Large BULGE in Car tire of rental car

I rented a car for one week and drove it very little. I am a capable and careful driver. When I returned the car, there was a Bulge-- 3" x 3", which stuck out about 1/2", on the sidewall of the front passenger side tire. Budget is now trying to get ME to pay for this ($170) saying that it is “Obvious Customer Damage”. I say it is a tire DEFECT and not my fault… there were NO scuff marks on the tire, and I did not drive up against anything. Am I correct to say it was a defect and not my fault? How likely is it that the bulge would be something I did? The car was only 2 months old, with new tires.

Budget Car Rental rented you a vehicle with a defective tire. The tire was manufactured with a flaw in sidewall cords causing the bulge.


Sorry, but bulges just don’t happen. I think the tire knocked into something. Perhaps it was there before you took the car but didn’t notice it. If you paid for the rental on a credit card, check with the card provider to see if they cover the rental with extra insurance, many cards do this especially American Express.

Stuff like this happens with rental cars which is why you take a careful look and inspect the car before you drive it away. I won’t say a sidewall bulge could never happen, or that a tire is never defective, but it is a rarity when compared to driver’s hitting curbs and potholes.

I once took delivery of a rental car, the tire was low on air. Pointed it out, they put air in it. Asked what if it looses air again. They said they checked it, I was late and in a hurry, so drove off. Did my job interview and came out and sure enough the tire was completely flat. They flat out denied that there was a problem before delivery even though I had names of the people involved. I hung up, did repair the tire at a local shop and never talked about it to them again. They wanted to put the tab for a new tire on me.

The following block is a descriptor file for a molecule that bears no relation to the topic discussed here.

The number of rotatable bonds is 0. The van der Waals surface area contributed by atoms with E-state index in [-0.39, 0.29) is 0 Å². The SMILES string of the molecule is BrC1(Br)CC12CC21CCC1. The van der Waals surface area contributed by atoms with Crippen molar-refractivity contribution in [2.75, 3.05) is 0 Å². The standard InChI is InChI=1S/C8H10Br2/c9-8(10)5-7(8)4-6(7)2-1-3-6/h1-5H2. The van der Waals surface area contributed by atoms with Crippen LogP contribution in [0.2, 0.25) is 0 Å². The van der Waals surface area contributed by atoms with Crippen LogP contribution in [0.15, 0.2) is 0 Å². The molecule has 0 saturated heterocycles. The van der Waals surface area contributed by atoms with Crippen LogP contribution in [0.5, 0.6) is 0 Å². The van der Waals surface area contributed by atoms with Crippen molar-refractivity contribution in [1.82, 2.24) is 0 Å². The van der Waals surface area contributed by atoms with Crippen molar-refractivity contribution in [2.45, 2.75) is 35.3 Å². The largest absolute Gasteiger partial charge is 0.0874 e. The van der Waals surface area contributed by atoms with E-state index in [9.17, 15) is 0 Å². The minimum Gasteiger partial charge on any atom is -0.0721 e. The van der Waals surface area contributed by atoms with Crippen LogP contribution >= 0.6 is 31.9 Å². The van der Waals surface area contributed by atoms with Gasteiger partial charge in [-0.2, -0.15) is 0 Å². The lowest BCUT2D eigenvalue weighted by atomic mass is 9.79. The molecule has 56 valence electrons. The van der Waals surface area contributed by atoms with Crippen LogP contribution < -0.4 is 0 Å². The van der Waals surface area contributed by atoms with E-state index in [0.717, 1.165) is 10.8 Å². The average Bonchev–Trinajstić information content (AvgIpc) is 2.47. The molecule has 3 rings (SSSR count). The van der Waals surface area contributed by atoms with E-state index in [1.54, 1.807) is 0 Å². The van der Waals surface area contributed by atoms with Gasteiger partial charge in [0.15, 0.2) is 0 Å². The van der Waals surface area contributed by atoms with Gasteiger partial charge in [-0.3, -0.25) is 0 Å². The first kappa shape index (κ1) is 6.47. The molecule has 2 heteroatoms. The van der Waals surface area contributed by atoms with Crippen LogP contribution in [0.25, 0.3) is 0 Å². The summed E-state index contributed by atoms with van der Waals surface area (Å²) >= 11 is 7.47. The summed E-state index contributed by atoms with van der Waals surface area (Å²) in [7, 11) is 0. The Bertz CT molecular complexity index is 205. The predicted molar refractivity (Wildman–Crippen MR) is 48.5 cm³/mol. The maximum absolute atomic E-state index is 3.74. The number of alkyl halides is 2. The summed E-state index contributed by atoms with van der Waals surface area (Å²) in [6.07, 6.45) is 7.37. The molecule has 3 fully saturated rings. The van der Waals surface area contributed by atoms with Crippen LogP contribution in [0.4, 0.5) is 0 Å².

Sounds like a tire defect to me. Ask the tire experts at Budget how you could have done this if there is no scuff mark. Otherwise take it, if you can, to a store that sells that tire brand to ask their opinion. If it is almost new, there should be a warranty unless the tire store can present a convincing argument that you did it. Ask for their findings in writing if they can explain exactly how you did it and then take it up with Budget and the tire company if you don’t agree. Get a quality photo of the bulge for reference.

It sounds like an air bubble that formed due to a pinhole in the inner liner which is supposed to be air tight and with a weak bond between the inner and outer parts of the tire. You could try to find and patch the pinhole and then puncture the outer layer of the tire with a pin to let the bulge air out. Then give Budget their repaired tire back. Total cost should be less than $20.

Something quicker would be to pump in some Slime to plug the pinhole and then puncture the bulge to let the bulge air out.

These are all guesses for you to consider without my having access to the tire for inspection.

First, it is extremely unlikely this is a tire defect. What is most likely is an impact that broke the sidewall cords. Happens all the time.

Second, argue strenuously that they gave you the car with the impact and that it was not your fault. Tell them you plan to take your business elsewhere if they charge you for it.